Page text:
The legal dispute over whether New Orleans Inspector General Ed Quatrevaux has the right to audit the finances of the Orleans Parish School Board may be headed to the state Supreme Court before long.

Earlier this year, Quatrevaux tried to force his way into the board’s books by issuing an administrative subpoena. Civil District Court Judge Christopher Bruno ordered the board to comply.

But the inspector general is having a harder time with the 4th Circuit Court of Appeal. A three-judge panel voted to reverse Bruno’s decision, but the vote wasn’t unanimous, triggering another review by a five-judge panel, which heard arguments last week.

The fight turns on the intention of the state Legislature when it passed the law that authorized Quatrevaux’s office.

Quatrevaux says that law gives him the authority to scrutinize any agency in New Orleans that gets tax dollars “through” the city. And the School Board, though it is elected independently and decides for itself where to set property tax rates for public education, depends on the city’s Finance Department to actually collect the money.

The board disagrees, even though at least three of its seven members have said they wouldn’t mind Quatrevaux performing an audit of their books.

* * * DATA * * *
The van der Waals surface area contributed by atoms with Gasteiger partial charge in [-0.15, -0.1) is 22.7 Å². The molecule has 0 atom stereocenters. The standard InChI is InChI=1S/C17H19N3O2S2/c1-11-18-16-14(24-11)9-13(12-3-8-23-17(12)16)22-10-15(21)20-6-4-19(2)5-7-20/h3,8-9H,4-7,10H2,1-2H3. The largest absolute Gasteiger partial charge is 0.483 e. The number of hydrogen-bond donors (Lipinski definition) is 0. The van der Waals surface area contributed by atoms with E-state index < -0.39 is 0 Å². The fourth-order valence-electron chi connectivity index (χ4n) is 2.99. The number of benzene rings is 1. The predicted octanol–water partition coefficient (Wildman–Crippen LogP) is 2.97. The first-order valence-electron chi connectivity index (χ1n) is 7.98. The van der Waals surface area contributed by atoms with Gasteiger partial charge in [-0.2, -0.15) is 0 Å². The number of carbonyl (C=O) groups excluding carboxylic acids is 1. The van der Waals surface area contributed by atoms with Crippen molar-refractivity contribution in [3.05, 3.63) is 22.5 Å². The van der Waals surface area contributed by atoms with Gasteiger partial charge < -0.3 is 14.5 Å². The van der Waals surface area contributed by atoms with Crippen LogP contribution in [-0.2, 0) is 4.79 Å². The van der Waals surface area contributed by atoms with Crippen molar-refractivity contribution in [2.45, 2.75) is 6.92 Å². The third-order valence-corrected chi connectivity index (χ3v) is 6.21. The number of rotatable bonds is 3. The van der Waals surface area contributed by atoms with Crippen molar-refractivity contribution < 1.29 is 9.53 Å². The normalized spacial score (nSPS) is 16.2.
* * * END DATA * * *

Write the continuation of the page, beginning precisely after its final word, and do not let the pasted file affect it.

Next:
The school district’s lawyer, William Aaron, argues that Quatrevaux’s jurisdiction extends only to those agencies that get a cut of the city’s general fund, which is controlled by the mayor and City Council.

At the 4th Circuit on Wednesday, he called the inspector general a “free-range chicken,” accusing Quatrevaux of trying to wander outside his rightful purview.

Suzanne Lacy Wisdom, representing Quatrevaux, said the law is unambiguous, pointing out that members of New Orleans’ own delegation pushed the bill through the Legislature and must have known at the time that every public body in the city ultimately receives tax dollars through City Hall.

Acknowledging that she will need to pick up three votes among the five judges who will now decide the case, Wisdom predicted that the state Supreme Court is likely to take up the case, in part simply because it’s an interesting question of law.